Singaporean woman with GBS infection underwent five hour-long brain surgery
Just as we thought we had heard the last of GBS (Group B Streptococcus) cases, we came across more bad news on social media.
The Facebook post, which included a close-up photo of a woman’s shaven head with two surgical wounds, had gone viral on Sunday, Aug 2.
The photo was accompanied by the following text:
“These are the scars on the head of my ex-colleague, Priscilla Wong-Yamaguchi, from a brain infection caused by Group B streptococcus (GBS) from 鱼生 or raw fish. She was admitted to hospital on July 5 with the infection and thought she was ok and got herself discharged on July 15. The next day, she could barely move her right side, shower or speak properly and was plagued with headaches for the next 4 days. She got an MRI on July 19 and doctors found that the infection on the right side had spread to the left and pus had developed. The swelling was what caused the immobility of her right side. After much deliberation, she decided to go for a five-hour surgery to have two 8cm incisions (seen here) to drain out the pus. Thank goodness she’s on the road to recovery and has been discharged.
For the skeptics who think GBS isn’t real or won’t happen to you, you’re looking at what can happen. Priscilla isn’t a friend of a friend and she’s given me permission to share her story. Thank you Priscilla for this. I’m sure it’s going to be very helpful. To everyone else, help share the hell out of this.”
As of today, the post appears to have been removed, but here’s a screenshot:
What reportedly happened:
On July 5, the 40-year-old woman was admitted to hospital with a GBS infection of the brain. She had eaten raw fish at a hawker stall before taking ill.
On July 15, she was discharged from the hospital. However, her condition took a turn for the worse the next day.
For four days, she had headaches as well as difficulty speaking and moving the right side of her body.
On July 19, she underwent an MRI brain scan and doctors discovered that the infection on the right had spread to the left.
Pus had developed and the swelling caused the immobility on her right side.
The woman decided to undergo a five-hour surgical procedure to drain the pus. This involved making two 8cm-long incisions on her head.
We have contacted the woman for comments but have not yet received a reply.
What the local authorities last said:
In a joint statement dated July 24, the Ministry of Health, National Environment Agency and Agri-Food & Veterinary Authority of Singapore note that there have been a recent spike in Group B Streptococcus (GBS) cases at public hospitals.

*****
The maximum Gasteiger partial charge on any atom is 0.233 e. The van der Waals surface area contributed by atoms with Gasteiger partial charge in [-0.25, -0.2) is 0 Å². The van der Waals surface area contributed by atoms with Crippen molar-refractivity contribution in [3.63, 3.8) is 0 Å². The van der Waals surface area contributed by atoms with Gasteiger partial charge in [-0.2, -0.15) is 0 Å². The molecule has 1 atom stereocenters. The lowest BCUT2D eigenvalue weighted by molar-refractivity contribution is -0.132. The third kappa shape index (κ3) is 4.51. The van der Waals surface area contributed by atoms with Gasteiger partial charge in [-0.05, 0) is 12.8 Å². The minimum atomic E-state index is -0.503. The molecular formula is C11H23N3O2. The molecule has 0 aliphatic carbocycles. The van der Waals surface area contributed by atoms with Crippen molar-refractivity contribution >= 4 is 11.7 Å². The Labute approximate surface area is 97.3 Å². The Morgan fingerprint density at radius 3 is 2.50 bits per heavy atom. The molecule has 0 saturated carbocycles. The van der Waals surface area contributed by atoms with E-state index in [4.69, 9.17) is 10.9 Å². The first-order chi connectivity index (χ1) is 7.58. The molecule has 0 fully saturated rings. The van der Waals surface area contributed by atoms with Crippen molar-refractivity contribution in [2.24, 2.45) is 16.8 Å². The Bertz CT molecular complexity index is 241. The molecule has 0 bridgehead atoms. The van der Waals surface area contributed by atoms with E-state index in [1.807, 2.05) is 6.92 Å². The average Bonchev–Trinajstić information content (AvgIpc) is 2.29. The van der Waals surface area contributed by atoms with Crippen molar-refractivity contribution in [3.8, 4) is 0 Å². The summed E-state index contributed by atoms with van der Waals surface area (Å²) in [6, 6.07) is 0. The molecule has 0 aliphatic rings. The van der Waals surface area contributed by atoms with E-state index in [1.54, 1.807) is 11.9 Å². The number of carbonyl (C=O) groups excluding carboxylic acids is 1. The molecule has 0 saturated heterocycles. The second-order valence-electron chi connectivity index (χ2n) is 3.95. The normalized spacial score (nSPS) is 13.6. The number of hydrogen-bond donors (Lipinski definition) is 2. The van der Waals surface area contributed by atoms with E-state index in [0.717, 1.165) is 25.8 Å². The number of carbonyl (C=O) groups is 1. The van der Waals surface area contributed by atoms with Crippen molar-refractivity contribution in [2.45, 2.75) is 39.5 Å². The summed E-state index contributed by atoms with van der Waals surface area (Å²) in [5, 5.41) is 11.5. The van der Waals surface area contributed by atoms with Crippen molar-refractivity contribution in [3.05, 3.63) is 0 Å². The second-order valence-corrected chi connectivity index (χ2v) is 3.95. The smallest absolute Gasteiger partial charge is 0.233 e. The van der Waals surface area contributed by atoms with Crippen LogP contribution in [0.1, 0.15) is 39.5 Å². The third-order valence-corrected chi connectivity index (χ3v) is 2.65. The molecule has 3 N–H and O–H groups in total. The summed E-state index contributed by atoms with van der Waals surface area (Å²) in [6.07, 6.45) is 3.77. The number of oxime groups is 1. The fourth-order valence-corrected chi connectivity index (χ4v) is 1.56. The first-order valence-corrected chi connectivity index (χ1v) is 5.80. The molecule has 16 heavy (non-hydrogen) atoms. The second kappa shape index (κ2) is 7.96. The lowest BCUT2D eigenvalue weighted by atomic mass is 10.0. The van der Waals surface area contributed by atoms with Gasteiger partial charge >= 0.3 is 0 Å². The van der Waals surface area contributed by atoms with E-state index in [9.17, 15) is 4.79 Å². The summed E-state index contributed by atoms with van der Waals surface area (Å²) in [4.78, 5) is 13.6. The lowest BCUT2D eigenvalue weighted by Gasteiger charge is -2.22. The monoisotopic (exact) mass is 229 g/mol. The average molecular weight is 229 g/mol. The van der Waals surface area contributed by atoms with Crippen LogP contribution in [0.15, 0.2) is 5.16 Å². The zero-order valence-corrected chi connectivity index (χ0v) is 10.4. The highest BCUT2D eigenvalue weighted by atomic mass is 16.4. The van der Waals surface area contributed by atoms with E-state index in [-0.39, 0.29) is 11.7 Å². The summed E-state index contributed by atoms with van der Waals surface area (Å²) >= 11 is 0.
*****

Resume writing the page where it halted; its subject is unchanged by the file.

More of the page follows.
Between Jan 1 and June 30 this year, 238 cases have been recorded. The annual average between 2011 and 2014 is 150. Of these patients, more than half were aged 55 and above.
Although the government agencies repeat their previous comment that there is no proven link between eating raw fish and serious GBS disease in humans, they are studying the possible link to raw fish consumption – as well as other causes.
AVA and NEA have been conducting field investigations at sources and distribution chains of raw fish.
MOH has asked all hospitals to submit their case listings of patients with GBS infections for this year.
While investigations are ongoing, preliminary findings include the discovery of traces of GBS in some samples of raw fish.
Authorities add that more cases will need to be studied for a more definite conclusion.
Meanwhile, NEA has advised licensed food stall holders to temporarily stop the sales of raw fish dishes using Song fish and Toman fish.
Vulnerable groups of people, especially young children, pregnant women, the elderly and people with chronic illness such as diabetes, are advised to avoid raw ready-to-eat food, such as raw oysters and sashimi.
The authorities add that GBS found in fish do not pose an issue if the fish is well cooked before consumption.
Another update is due when investigations have been concluded.
Update (Aug 28)
On Aug 23, the Ministry of Health announced that the number of GBS cases has gone down. The release reads:
“A downtrend in the number of GBS cases was seen from mid-July 2015, since licensed foodshop and foodstall holders were advised by NEA to stop the sales of raw fish dishes using Song fish (also known as Asian Bighead Carp) and Toman fish (also known as Snakehead fish). While investigations by MOH, AVA and NEA are ongoing, the number of cases notified to MOH has decreased to an average of three cases per week in the last three weeks, similar to the baseline level before the outbreak of about three per week. This compares with an average of 20 cases per week seen since the beginning of 2015.
AVA has investigated along the entire food supply chain of these fish. Tests have so far not detected the same strain of GBS that has been detected in humans. Nevertheless, as a precautionary measure, NEA’s advisory to licensed foodshop and foodstall holders to withhold the sales of raw fish dishes using Song and Toman fish continues to be in place. Further investigations are being conducted by MOH, AVA and NEA.
As a general precaution, vulnerable groups of people, especially young children, pregnant women, elderly persons, or people with chronic illness such as diabetes, should continue to exercise caution by avoiding raw ready-to-eat food.”